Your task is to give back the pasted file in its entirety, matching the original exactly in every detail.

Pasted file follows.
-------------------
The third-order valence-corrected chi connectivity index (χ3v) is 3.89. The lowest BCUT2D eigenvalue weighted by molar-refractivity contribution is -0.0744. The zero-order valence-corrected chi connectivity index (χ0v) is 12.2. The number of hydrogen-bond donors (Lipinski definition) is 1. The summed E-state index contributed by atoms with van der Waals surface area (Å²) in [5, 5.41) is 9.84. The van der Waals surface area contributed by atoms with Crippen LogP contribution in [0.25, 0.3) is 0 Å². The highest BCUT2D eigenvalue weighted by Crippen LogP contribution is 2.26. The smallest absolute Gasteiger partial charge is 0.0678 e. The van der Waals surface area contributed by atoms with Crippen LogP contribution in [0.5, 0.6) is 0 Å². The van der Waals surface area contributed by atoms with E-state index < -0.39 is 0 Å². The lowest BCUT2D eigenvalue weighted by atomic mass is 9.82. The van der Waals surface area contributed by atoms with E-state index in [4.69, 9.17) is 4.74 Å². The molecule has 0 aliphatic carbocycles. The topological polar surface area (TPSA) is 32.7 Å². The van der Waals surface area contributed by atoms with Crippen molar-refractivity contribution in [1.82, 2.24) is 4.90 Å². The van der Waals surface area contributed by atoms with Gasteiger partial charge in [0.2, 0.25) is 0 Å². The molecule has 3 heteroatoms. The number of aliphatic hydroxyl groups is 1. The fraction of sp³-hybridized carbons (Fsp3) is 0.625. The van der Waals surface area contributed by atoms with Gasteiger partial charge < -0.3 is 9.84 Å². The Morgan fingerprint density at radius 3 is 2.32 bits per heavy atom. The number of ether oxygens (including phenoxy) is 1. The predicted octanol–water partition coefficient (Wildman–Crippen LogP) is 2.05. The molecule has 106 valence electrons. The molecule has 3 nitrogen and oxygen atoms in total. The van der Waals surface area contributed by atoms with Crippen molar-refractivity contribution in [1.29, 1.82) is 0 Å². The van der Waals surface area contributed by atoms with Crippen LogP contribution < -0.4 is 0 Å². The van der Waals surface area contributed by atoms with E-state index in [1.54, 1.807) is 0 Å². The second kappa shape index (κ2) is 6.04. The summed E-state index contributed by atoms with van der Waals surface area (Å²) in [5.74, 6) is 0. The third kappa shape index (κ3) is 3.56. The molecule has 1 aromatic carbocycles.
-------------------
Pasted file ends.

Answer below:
The third-order valence-corrected chi connectivity index (χ3v) is 3.89. The lowest BCUT2D eigenvalue weighted by molar-refractivity contribution is -0.0744. The zero-order valence-corrected chi connectivity index (χ0v) is 12.2. The number of hydrogen-bond donors (Lipinski definition) is 1. The summed E-state index contributed by atoms with van der Waals surface area (Å²) in [5, 5.41) is 9.84. The van der Waals surface area contributed by atoms with Crippen LogP contribution in [0.25, 0.3) is 0 Å². The highest BCUT2D eigenvalue weighted by Crippen LogP contribution is 2.26. The smallest absolute Gasteiger partial charge is 0.0678 e. The van der Waals surface area contributed by atoms with Crippen LogP contribution in [0.5, 0.6) is 0 Å². The van der Waals surface area contributed by atoms with E-state index < -0.39 is 0 Å². The lowest BCUT2D eigenvalue weighted by atomic mass is 9.82. The van der Waals surface area contributed by atoms with E-state index in [4.69, 9.17) is 4.74 Å². The molecule has 0 aliphatic carbocycles. The topological polar surface area (TPSA) is 32.7 Å². The van der Waals surface area contributed by atoms with Crippen molar-refractivity contribution in [1.82, 2.24) is 4.90 Å². The van der Waals surface area contributed by atoms with Gasteiger partial charge in [0.2, 0.25) is 0 Å². The molecule has 3 heteroatoms. The number of aliphatic hydroxyl groups is 1. The fraction of sp³-hybridized carbons (Fsp3) is 0.625. The van der Waals surface area contributed by atoms with Gasteiger partial charge < -0.3 is 9.84 Å². The Morgan fingerprint density at radius 3 is 2.32 bits per heavy atom. The number of ether oxygens (including phenoxy) is 1. The predicted octanol–water partition coefficient (Wildman–Crippen LogP) is 2.05. The molecule has 106 valence electrons. The molecule has 3 nitrogen and oxygen atoms in total. The van der Waals surface area contributed by atoms with Crippen molar-refractivity contribution in [1.29, 1.82) is 0 Å². The van der Waals surface area contributed by atoms with Crippen LogP contribution < -0.4 is 0 Å². The van der Waals surface area contributed by atoms with E-state index in [1.54, 1.807) is 0 Å². The second kappa shape index (κ2) is 6.04. The summed E-state index contributed by atoms with van der Waals surface area (Å²) in [5.74, 6) is 0. The third kappa shape index (κ3) is 3.56. The molecule has 1 aromatic carbocycles.